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Calhoun County, Alabama facts for kids

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Calhoun County, Alabama
Map of Alabama highlighting Calhoun County
Location in the state of Alabama
Map of the USA highlighting Alabama
Alabama's location in the U.S.
Founded December 18, 1832
as Benton County
Seat Anniston
Largest City Anniston
 - Total
 - Land
 - Water

612 sq mi (1,585 km²)
606 sq mi (1,570 km²)
6.4 sq mi (17 km²), 1.0%
 - (2016)
 - Density

191/sq mi (74/km²)
Time zone Central: UTC-6/-5
Named for: John C. Calhoun
  • County Number 11 on Alabama Licence Plates

Calhoun County is a county in the U.S. state of Alabama. As of the 2010 census, the population was 118,572. Its county seat is Anniston. Its name is in honor of John C. Calhoun, famous member of the United States Senate from South Carolina.

Calhoun County is included in the Anniston-Oxford Metropolitan Statistical Area.


Benton County was established on December 18, 1832, named for Thomas Hart Benton, a member of the United States Senate from Missouri, with its county seat at Jacksonville. Benton, a slave owner, was a political ally of John C. Calhoun, another slaveholder and a U.S. senator from South Carolina. Through the 1820s-1840s, however, Benton's and Calhoun's political interests diverged, with Calhoun increasingly using secession as a weapon to maintain and expand slavery throughout the United States. Benton, on the other hand, was slowly coming to the conclusion that slavery was wrong and that preservation of the union was paramount. On January 29, 1858, Alabama supporters of slavery, objecting to Benton's change of heart, renamed Benton County as Calhoun County. In 1870, during widespread terror in the state in the run-up to the 1870 gubernatorial election, four blacks and one white were lynched.

The county seat was moved to Anniston after years of controversy and a State Supreme Court ruling in June 1900. An F4 tornado struck here on Palm Sunday March 27, 1994. It destroyed Piedmont's Goshen United Methodist Church twelve minutes after the National Weather Service of Birmingham issued a tornado warning for northern Calhoun, southeastern Etowah, and southern Cherokee.


According to the U.S. Census Bureau, the county has a total area of 612 square miles (1,590 km2), of which 606 square miles (1,570 km2) is land and 6.4 square miles (17 km2) (1.0%) is water.

Adjacent counties

National protected areas

  • Mountain Longleaf National Wildlife Refuge
  • Talladega National Forest (part)


Major highways

  • I-20 (AL).svg Interstate 20
  • US 78.svg U.S. Highway 78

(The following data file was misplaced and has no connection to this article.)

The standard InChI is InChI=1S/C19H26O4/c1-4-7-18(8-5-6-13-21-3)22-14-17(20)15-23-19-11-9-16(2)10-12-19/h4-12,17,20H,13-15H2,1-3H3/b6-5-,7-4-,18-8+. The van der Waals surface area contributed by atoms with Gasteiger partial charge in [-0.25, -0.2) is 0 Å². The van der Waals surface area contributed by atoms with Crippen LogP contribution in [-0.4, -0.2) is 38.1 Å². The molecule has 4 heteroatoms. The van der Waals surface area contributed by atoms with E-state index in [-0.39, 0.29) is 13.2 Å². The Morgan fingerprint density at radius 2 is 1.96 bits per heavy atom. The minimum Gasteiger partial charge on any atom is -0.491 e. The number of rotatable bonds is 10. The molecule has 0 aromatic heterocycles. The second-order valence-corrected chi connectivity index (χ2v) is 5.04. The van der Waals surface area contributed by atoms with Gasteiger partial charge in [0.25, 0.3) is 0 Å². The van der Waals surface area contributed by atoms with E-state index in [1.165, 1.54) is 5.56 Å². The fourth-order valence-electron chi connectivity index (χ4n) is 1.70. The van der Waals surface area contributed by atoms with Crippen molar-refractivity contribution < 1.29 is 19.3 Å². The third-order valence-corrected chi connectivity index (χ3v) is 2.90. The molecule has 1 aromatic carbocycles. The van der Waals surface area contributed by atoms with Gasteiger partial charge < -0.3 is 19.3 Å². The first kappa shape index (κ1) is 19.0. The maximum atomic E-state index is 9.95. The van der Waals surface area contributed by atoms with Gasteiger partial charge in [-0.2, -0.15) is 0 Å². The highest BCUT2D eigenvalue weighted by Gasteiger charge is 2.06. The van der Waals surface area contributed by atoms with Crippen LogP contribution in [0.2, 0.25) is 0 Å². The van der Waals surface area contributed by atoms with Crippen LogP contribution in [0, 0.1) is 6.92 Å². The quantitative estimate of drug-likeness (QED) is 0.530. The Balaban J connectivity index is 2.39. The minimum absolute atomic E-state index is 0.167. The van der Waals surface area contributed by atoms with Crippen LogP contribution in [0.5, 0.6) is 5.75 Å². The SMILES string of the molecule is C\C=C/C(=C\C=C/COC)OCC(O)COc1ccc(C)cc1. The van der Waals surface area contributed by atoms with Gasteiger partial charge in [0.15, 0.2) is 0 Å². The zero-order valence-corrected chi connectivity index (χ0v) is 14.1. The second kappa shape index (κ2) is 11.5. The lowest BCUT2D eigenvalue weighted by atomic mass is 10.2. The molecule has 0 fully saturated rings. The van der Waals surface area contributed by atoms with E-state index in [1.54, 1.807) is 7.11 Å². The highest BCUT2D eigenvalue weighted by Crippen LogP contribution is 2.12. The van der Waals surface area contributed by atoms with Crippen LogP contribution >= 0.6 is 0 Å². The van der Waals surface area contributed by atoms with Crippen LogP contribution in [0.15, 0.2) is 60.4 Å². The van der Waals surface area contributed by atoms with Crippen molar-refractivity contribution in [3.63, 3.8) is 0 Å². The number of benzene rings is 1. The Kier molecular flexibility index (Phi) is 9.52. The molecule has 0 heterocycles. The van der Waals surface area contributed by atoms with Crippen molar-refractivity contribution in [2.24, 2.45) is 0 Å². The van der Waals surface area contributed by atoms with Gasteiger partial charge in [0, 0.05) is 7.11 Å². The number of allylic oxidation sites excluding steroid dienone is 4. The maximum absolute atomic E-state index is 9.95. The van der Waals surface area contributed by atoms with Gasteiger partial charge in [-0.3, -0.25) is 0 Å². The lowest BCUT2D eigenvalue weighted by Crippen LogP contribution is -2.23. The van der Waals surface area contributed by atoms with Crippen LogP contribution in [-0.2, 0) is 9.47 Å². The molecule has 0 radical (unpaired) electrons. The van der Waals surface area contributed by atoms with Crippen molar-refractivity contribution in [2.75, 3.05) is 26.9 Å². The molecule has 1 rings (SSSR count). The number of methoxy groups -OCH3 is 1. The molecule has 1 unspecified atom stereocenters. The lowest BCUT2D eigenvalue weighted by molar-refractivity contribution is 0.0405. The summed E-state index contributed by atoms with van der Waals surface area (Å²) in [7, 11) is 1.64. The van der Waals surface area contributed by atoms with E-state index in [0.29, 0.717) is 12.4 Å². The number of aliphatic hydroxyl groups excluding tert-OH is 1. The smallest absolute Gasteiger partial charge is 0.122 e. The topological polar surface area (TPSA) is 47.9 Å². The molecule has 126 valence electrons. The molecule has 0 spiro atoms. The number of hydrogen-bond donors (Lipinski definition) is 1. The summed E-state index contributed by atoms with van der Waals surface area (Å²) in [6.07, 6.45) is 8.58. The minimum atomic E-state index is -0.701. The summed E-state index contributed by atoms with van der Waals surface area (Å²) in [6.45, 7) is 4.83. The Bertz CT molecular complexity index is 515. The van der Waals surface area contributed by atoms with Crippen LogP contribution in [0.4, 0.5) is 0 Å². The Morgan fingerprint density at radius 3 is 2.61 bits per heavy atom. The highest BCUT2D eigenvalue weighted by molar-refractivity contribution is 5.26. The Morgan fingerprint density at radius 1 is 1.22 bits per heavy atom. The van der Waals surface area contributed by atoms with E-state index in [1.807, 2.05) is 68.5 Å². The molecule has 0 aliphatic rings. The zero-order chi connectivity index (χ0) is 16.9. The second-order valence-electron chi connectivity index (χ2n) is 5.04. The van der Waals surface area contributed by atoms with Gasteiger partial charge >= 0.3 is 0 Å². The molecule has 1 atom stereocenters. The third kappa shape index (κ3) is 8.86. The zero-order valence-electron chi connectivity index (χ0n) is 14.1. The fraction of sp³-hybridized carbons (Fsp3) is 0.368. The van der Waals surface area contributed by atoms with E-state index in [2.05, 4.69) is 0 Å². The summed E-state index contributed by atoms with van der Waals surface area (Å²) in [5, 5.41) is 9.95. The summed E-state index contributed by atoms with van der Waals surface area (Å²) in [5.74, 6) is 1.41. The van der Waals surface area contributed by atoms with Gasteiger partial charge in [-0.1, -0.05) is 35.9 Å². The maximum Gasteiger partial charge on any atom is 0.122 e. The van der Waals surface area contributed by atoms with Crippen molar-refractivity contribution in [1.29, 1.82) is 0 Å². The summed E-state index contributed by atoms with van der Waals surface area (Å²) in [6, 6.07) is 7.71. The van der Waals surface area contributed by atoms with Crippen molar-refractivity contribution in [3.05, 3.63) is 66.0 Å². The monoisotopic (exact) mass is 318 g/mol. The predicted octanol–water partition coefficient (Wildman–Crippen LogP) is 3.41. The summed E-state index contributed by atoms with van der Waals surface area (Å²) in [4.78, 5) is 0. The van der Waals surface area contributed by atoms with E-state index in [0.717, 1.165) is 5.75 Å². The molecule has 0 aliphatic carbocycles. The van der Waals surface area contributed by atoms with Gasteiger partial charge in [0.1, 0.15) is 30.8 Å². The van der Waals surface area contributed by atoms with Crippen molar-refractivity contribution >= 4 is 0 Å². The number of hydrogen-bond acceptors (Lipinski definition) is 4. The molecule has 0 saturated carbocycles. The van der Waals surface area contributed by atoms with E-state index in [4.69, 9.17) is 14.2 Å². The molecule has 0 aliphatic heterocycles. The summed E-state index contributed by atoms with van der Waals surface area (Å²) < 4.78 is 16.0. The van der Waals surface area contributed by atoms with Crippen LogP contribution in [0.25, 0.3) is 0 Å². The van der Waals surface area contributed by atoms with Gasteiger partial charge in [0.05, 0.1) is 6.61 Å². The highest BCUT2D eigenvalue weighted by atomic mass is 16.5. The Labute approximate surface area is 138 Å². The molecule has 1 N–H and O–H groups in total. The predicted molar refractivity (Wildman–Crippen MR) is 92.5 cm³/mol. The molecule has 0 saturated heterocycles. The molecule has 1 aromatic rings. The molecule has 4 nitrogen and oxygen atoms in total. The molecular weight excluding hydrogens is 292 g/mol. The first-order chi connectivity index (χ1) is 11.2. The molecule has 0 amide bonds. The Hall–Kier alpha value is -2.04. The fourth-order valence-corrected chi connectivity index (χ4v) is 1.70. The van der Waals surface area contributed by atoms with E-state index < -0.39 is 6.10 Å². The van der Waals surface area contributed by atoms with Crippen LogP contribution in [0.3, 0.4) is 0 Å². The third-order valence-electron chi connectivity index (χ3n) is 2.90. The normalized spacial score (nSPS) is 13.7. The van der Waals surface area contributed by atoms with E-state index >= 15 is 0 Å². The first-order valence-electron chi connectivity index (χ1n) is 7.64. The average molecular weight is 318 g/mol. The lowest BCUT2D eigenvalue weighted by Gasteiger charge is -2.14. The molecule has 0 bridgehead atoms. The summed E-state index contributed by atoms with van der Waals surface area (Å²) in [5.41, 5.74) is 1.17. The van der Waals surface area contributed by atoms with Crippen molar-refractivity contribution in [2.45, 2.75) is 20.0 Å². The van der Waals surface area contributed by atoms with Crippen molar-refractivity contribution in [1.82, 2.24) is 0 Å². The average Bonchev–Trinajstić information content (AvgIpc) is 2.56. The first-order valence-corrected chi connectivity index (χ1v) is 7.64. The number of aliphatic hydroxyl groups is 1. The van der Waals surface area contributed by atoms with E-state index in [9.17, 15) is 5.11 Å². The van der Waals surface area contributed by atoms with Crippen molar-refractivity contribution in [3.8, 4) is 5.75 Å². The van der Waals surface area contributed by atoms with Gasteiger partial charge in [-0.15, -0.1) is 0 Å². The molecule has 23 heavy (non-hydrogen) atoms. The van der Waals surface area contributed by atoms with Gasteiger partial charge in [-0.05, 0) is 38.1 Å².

• US 278.svg U.S. Highway 278
  • US 431.svg U.S. Highway 431
  • Alabama 9.svg State Route 9
  • Alabama 21.svg State Route 21
  • Alabama 144.svg State Route 144
  • Alabama 200.svg State Route 200
  • Alabama 202.svg State Route 202
  • Alabama 204.svg State Route 204


  • Alabama and Tennessee River Railway
  • Norfolk Southern Railway
  • Amtrak


Historical population
Census Pop.
1840 14,260
1850 17,163 20.4%
1860 21,539 25.5%
1870 13,980 −35.1%
1880 19,591 40.1%
1890 33,835 72.7%
1900 34,874 3.1%
1910 39,115 12.2%
1920 47,822 22.3%
1930 55,611 16.3%
1940 63,319 13.9%
1950 79,539 25.6%
1960 95,878 20.5%
1970 103,092 7.5%
1980 119,761 16.2%
1990 116,034 −3.1%
2000 112,249 −3.3%
2010 118,572 5.6%
Est. 2016 114,611 −3.3%
U.S. Decennial Census
1790–1960 1900–1990
1990–2000 2010–2015

As of the census of 2010, there were 118,572 people, 47,331 households, and 31,609 families residing in the county. The population density was 194 people per square mile (75/km2). There were 53,289 housing units at an average density of 87 per square mile (34/km2). The racial makeup of the county was 74.9% White, 20.6% Black or African American, 0.5% Native American, 0.7% Asian, 0.1% Pacific Islander, 1.6% from other races, and 1.7% from two or more races. 3.3% of the population were Hispanic or Latino of any race.

There were 47,331 households out of which 26.7% had children under the age of 18 living with them, 46.8% were married couples living together, 15.2% had a female householder with no husband present, and 33.2% were non-families. 27.7% of all households were made up of individuals and 10.2% had someone living alone who was 65 years of age or older. The average household size was 2.44 and the average family size was 2.97.

In the county, the population was spread out with 22.9% under the age of 18, 10.9% from 18 to 24, 24.8% from 25 to 44, 27.1 % from 45 to 64, and 14.3% who were 65 years of age or older. The median age was 38.2 years. For every 100 females there were 93.1 males. For every 100 females age 18 and over, there were 94.8 males.

The median income for a household in the county was $38,407, and the median income for a family was $49,532. Males had a median income of $41,599 versus $29,756 for females. The per capita income for the county was $20,574. About 15.2% of families and 19.5% of the population were below the poverty line, including 26.8% of those under age 18 and 10.9% of those age 65 or over.




Census-designated places

Unincorporated communities

Ghost towns

Places of interest

Calhoun County is home to Jacksonville State University, the Anniston Museum of Natural History, the Berman Museum of World History and the Coldwater Covered Bridge. It also contains a portion of the Talladega National Forest.

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